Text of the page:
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At Liberty

Podcast At Liberty
Podcast At Liberty

At Liberty


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  • Bars Behind Bars: The Use of Rap Lyrics in Court
    When Ice-T and his band, Body Count, released the song “Cop Killer” in 1992, it spurred outrage. At the time, Bill Clinton and George Bush were running for president, and condemning “Cop Killer” was among the handful of stances where they found common ground. Officials and police departments called for a complete boycott of Time Warner Inc. for refusing to halt the sales of the song. In response, Time Warner publicly stated its unshakable commitment to stand by freedom of expression and argued that “Cop Killer” is an "artist's rap on how a person in the street feels." "It's a shout of pain and protest," and "raw with rage and resentment." Professor Carrie Fried of Winona State University conducted a long study that year in an attempt to contextualize this dialogue in research; she found that participants exhibited several implicit biases. they were more likely to find one of two songs with the same lyrical content more threatening and offensive if they thought it came from a Black artist or fell under the genre of rap. She also found that participants were quick to pin violent lyrics on the rap genre, even when they came from folk songs. So what happens when these implicit biases sit on the jury in a real criminal case? Across the country, rap lyrics are on trial as prosecutors pull from the expressive words of artists, and judges deem these songs to be admissible evidence in court. Joining us today to discuss this evolution of this practice is Erik Nielson, professor at the University of Richmond and co-author of the book Rap on Trial: Race, Lyrics, and Guilt in America. We are also joined by New Orleans rapper, songwriter, and former member of the 504boyz Mac Phipps, who experienced firsthand how the use of lyrics on trial can lead to a wrongful conviction.
  • It's Time to Tell Accurate Indigenous Stories
    This week as we approach the Thanksgiving holiday, we want to challenge our listeners to acknowledge and honor the day as a National Day of Mourning for indigenous people. The truth of this holiday isn’t that white people from Europe and the Wampanoag people in Plymouth, Massachusetts sat down to eat a nice meal together, celebrating a fall harvest. The true story of Thanksgiving is one of brutal genocide, theft of land, and the beginning of a relentless assault on native people and culture. This is a hard truth, but it is one we must acknowledge in order to reconcile our past and do better in the future. As we gather with family and friends, we encourage you to bring this conversation to bear. Today we’re running a conversation from our archive featuring indigenous artist and educator Josué Rivas in conversation with Molly Kaplan, one of At Liberty’s old hosts. Josué is a visual storyteller, educator, creative director, and self-described “Indigenous futurist.” He descended from the Mexica Otomi peoples. He aims to challenge the “mainstream narrative about Indigenous peoples,” and to “be a visual messenger for those in the shadows of our society.” His work has appeared in The Guardian, The New York Times, and National Geographic — to name a few publications. He is also the founder of the 2018 Standing Strong Project, a tribute to the Water Protectors at Standing Rock, North Dakota, and co-founder of Natives Photograph, a database for photo editors looking to hire indigenous photographers in North America.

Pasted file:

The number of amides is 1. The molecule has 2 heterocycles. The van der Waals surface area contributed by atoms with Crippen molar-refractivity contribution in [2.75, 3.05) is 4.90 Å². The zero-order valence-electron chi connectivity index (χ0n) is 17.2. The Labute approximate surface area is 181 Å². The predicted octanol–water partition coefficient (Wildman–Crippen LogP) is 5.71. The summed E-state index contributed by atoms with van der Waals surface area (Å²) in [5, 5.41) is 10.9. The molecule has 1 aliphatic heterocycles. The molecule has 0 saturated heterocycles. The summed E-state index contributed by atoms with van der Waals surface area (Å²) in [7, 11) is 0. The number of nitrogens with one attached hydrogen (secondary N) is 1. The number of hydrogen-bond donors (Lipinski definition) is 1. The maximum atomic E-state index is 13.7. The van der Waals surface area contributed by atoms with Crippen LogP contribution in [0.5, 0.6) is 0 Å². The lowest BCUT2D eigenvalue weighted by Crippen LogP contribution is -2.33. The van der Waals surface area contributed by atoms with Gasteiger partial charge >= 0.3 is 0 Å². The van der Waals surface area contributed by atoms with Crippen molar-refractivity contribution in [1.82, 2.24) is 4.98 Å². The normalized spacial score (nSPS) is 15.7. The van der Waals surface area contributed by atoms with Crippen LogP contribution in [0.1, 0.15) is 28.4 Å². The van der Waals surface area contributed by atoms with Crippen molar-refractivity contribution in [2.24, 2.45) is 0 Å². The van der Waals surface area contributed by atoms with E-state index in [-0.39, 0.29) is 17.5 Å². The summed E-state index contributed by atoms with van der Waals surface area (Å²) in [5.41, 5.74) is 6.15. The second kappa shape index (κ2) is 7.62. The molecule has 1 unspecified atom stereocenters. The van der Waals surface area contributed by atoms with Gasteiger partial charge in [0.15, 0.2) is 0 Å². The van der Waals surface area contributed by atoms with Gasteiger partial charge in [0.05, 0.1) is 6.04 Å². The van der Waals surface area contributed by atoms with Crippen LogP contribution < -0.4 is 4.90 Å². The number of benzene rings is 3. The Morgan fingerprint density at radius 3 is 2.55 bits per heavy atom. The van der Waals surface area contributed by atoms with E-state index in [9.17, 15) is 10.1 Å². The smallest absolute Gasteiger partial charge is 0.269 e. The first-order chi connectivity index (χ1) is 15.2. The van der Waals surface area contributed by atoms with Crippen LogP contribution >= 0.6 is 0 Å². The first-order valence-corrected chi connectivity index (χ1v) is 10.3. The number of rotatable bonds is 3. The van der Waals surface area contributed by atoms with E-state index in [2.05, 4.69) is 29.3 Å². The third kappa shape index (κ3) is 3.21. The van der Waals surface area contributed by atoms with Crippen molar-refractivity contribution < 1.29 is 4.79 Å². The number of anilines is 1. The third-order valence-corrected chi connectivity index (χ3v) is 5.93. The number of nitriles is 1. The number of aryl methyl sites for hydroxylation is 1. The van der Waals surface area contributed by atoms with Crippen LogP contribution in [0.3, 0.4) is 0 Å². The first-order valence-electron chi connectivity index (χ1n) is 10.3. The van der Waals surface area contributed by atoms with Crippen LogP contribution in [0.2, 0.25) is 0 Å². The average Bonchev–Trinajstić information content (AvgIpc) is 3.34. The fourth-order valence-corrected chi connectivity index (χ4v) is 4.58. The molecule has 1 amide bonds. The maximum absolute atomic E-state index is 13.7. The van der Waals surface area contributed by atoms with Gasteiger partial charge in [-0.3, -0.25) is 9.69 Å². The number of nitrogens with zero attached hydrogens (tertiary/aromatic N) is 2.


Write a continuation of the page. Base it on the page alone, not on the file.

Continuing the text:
• Alok Vaid-Menon on the Fight for Gender Freedom